50! Where did that come from? I had all these plans to mark my birthday and then they were brought to ruin by events beyond my control. As John Lennon wrote; Life is what happens to you while you’re busy making other plans. Happy Birthday John, we love you still.
I am writing this knowing I can’t post it (OK I can post it now, yipee). I have a job offer, but not a contract. I want to hand in my notice, but can’t yet. I certainly can’t post this on a blog. Not yet in any case.
I find the situation very frustrating, because I have to be so careful who I talk to about it. I want to celebrate the new job, which is a dream job as far as the work is concerned. I am a bit relieved to be escaping from the heavy atmosphere of the old job. All those negative vibes are unhealthy to the human psyche. As Oddball said (Kelly’s Heroes) “Why don’t you knock it off with them negative waves? Why don’t you dig how beautiful it is out here? Why don’t you say something righteous and hopeful for a change?”
So, I am leaving the tobacco industry, having worked here for a year and a half. What have I learned in this time? Well, marketing is very difficult when you have a display ban, an advertising ban and almost a complete communications ban. In fact marketing comes down to distribution, availability and price. I have learned a lot about distribution and availability, which is really useful. It allows me to unpick elements of campaign analysis in other industries.
I have also learned that tobacco companies in Ireland are behaving in a highly ethical manner. They are more concerned about being squeaky clean than the regulators are. They are an important bastion for the defence of civil liberties. You may not like smoking, but that gives you no right to impose your world view on adult smokers. In Ireland in particular we need to kill the nanny state mentality that has flowered under recent governments. If we allow the government to run roughshod over tobacco companies then other scalps will follow. The nanny brigade has already drawn up the short list. Alcohol, sugar, carbonated drinks, children’s cereals, children’s TV, girls’ clothes that are too hookerish, dogs that look like they might be pitbull crosses. But it won’t stop there. They want to ban Christmas before Hallowe’en, Easter in Lent, white shoes in winter, traveller weddings, sun beds, spray tan, and on and on until they rule every aspect of our lives. 1984 how are you?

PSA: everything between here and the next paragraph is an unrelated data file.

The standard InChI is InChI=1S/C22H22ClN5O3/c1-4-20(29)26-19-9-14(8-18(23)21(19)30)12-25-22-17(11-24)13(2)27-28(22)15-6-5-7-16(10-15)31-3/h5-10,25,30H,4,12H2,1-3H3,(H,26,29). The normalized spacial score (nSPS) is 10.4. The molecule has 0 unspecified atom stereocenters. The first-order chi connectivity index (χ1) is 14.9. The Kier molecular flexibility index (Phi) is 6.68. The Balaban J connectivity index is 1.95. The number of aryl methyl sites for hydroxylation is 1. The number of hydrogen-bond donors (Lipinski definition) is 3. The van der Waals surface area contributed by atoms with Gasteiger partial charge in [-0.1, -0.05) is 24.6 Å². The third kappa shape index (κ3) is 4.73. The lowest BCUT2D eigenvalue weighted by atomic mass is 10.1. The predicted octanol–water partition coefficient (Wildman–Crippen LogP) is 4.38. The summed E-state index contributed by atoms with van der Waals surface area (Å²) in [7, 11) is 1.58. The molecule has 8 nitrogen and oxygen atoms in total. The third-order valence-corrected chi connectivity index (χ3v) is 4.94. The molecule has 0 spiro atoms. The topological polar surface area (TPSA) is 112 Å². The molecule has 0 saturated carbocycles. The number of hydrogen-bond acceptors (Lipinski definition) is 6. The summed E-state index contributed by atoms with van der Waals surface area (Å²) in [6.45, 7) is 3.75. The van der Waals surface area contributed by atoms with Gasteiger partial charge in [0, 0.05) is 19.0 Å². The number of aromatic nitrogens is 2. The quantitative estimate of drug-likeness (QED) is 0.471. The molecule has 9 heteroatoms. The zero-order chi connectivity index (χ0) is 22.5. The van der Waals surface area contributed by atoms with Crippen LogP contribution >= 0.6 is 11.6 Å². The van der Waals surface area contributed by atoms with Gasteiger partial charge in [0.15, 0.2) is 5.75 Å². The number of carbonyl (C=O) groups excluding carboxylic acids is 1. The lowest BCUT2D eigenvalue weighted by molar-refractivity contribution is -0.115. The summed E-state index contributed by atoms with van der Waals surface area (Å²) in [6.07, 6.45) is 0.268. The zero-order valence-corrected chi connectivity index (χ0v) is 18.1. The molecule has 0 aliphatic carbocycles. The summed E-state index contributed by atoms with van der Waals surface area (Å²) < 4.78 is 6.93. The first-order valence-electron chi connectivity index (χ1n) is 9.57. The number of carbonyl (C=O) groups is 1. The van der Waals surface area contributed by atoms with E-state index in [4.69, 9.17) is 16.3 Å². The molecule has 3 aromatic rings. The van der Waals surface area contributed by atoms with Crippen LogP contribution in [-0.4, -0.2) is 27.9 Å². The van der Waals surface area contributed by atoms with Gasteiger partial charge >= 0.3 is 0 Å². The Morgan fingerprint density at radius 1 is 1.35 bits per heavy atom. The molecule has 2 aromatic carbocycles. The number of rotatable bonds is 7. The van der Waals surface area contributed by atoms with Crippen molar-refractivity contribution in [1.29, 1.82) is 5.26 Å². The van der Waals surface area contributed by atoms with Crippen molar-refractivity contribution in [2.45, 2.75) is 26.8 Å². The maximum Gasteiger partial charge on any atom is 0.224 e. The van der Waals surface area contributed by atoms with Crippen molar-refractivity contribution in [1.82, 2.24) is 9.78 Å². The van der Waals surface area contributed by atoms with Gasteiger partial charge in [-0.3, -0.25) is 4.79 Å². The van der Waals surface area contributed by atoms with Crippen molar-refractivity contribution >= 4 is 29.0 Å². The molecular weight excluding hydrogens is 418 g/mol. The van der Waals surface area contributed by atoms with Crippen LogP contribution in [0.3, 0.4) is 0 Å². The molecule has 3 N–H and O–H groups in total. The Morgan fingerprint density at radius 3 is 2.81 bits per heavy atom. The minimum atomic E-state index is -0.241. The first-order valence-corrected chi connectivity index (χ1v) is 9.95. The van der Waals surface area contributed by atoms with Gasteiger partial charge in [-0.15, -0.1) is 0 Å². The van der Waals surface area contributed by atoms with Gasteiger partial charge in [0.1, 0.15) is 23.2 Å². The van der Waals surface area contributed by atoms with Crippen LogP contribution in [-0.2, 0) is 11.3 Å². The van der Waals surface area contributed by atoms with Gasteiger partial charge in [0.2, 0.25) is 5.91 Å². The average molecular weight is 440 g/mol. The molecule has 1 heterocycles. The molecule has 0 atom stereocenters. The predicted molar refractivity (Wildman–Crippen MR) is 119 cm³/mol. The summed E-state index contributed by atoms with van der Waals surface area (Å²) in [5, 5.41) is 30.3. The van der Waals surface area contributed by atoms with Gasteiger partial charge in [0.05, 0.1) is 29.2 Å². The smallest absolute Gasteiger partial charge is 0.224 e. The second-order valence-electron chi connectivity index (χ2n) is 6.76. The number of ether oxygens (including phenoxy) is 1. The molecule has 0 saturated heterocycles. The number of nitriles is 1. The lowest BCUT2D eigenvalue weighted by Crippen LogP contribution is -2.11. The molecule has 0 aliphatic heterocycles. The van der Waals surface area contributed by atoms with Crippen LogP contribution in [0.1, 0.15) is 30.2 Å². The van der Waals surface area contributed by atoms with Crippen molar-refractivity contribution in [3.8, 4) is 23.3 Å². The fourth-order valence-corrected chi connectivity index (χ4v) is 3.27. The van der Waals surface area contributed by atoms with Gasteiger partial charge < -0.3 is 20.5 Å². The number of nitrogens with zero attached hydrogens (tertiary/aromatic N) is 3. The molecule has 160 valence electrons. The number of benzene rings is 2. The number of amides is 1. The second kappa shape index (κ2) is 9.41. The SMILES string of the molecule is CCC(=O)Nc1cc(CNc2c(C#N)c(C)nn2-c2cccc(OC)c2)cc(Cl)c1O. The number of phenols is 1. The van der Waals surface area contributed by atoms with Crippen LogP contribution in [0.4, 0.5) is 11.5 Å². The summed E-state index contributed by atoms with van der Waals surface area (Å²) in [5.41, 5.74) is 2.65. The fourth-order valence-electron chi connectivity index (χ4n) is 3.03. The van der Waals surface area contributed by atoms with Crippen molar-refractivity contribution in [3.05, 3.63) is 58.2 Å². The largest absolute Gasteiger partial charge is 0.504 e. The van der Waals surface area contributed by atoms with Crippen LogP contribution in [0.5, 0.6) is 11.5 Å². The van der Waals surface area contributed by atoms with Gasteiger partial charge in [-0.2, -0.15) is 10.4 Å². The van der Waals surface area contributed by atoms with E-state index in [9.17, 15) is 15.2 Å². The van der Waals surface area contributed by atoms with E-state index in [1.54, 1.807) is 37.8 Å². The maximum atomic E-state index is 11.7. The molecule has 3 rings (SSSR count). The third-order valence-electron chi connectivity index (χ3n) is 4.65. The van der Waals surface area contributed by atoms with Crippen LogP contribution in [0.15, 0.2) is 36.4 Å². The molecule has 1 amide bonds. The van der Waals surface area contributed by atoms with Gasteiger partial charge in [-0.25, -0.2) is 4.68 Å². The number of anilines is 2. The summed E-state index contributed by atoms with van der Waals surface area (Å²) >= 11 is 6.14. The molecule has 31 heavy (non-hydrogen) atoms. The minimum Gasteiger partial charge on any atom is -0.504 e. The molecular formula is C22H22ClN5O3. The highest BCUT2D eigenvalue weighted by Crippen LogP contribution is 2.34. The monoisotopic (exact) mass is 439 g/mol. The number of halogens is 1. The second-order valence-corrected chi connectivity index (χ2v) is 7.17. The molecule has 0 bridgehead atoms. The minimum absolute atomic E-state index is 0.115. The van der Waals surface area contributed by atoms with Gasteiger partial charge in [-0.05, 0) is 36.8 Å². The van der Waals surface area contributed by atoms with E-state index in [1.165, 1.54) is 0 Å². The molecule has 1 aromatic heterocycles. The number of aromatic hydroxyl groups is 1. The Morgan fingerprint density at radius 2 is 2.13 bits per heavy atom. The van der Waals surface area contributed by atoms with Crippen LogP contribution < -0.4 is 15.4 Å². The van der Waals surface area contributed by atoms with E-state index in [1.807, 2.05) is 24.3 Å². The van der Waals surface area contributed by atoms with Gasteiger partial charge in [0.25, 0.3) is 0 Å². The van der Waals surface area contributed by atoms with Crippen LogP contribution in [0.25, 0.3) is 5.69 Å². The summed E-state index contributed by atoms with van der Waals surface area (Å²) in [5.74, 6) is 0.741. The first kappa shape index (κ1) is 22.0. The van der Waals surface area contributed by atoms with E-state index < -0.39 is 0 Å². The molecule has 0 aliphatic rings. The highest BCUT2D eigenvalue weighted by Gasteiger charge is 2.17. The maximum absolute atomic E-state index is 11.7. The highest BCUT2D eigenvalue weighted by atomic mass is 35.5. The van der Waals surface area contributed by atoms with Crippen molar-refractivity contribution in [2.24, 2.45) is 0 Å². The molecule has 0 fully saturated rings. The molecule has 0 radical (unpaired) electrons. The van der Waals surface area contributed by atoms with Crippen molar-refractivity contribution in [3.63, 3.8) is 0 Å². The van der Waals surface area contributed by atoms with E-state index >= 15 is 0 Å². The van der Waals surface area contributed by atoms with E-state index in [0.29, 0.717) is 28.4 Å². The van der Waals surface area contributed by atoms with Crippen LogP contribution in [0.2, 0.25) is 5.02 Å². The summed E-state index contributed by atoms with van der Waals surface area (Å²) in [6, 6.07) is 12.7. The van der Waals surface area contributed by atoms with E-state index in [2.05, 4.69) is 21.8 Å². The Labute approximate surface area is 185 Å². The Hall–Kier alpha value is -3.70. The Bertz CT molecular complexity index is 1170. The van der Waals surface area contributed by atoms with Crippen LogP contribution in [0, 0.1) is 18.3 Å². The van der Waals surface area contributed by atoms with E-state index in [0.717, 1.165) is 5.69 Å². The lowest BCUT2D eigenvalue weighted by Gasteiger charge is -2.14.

What is it about Ireland? Are there too many quangos for too few issues? The biggest ad campaign running right now, in a crippling recession, when nobody has any money to spare, is telling us to put our gum in a bin. Come on guys! Is this of national importance? Will we be wading through chewing gum swamps within days if the chewers don’t comply? We seriously need to get our priorities straight.
So I am going to finish this bottle of whiskey, pick up my shotgun, dress in my big fat gypsy boob tube, and go down to the church hall with my pit-bull and feed him Coco Pops and Coke. Now, anyone not behind me is in my way!
In case the irony is lost on you, now that I am 50 I have the right to be a grumpy old git.
Poem In October; by Dylan Thomas
It was my thirtieth year to heaven
Woke to my hearing from harbour and neighbour wood
And the mussel pooled and the heron
The morning beckon
With water praying and call of seagull and rook
And the knock of sailing boats on the net webbed wall
Myself to set foot
In the still sleeping town and set forth.
My birthday began with the water-
Birds and the birds of the winged trees flying my name
Above the farms and the white horses
And I rose
In rainy autumn
And walked abroad in a shower of all my days.
High tide and the heron dived when I took the road
Over the border
And the gates
Of the town closed as the town awoke.
A springful of larks in a rolling
Cloud and the roadside bushes brimming with whistling
Blackbirds and the sun of October
On the hill’s shoulder,
Here were fond climates and sweet singers suddenly
Come in the morning where I wandered and listened
To the rain wringing
Wind blow cold
In the wood faraway under me.
Pale rain over the dwindling harbour
And over the sea wet church the size of a snail
With its horns through mist and the castle
Brown as owls
But all the gardens
Of spring and summer were blooming in the tall tales
Beyond the border and under the lark full cloud.
There could I marvel
Away but the weather turned around.
It turned away from the blithe country
And down the other air and the blue altered sky
Streamed again a wonder of summer
Pears and red currants
And I saw in the turning so clearly a child’s
Forgotten mornings when he walked with his mother
Through the parables
Of sun light
And the legends of the green chapels
And the twice told fields of infancy
That his tears burned my cheeks and his heart moved in mine.
These were the woods the river and sea
Where a boy
In the listening
Summertime of the dead whispered the truth of his joy
To the trees and the stones and the fish in the tide.
And the mystery
Still in the water and singingbirds.
And there could I marvel my birthday
Away but the weather turned around. And the true
Joy of the long dead child sang burning
In the sun.
It was my thirtieth
Year to heaven stood there then in the summer noon
Though the town below lay leaved with October blood.
O may my heart’s truth
Still be sung
On this high hill in a year’s turning.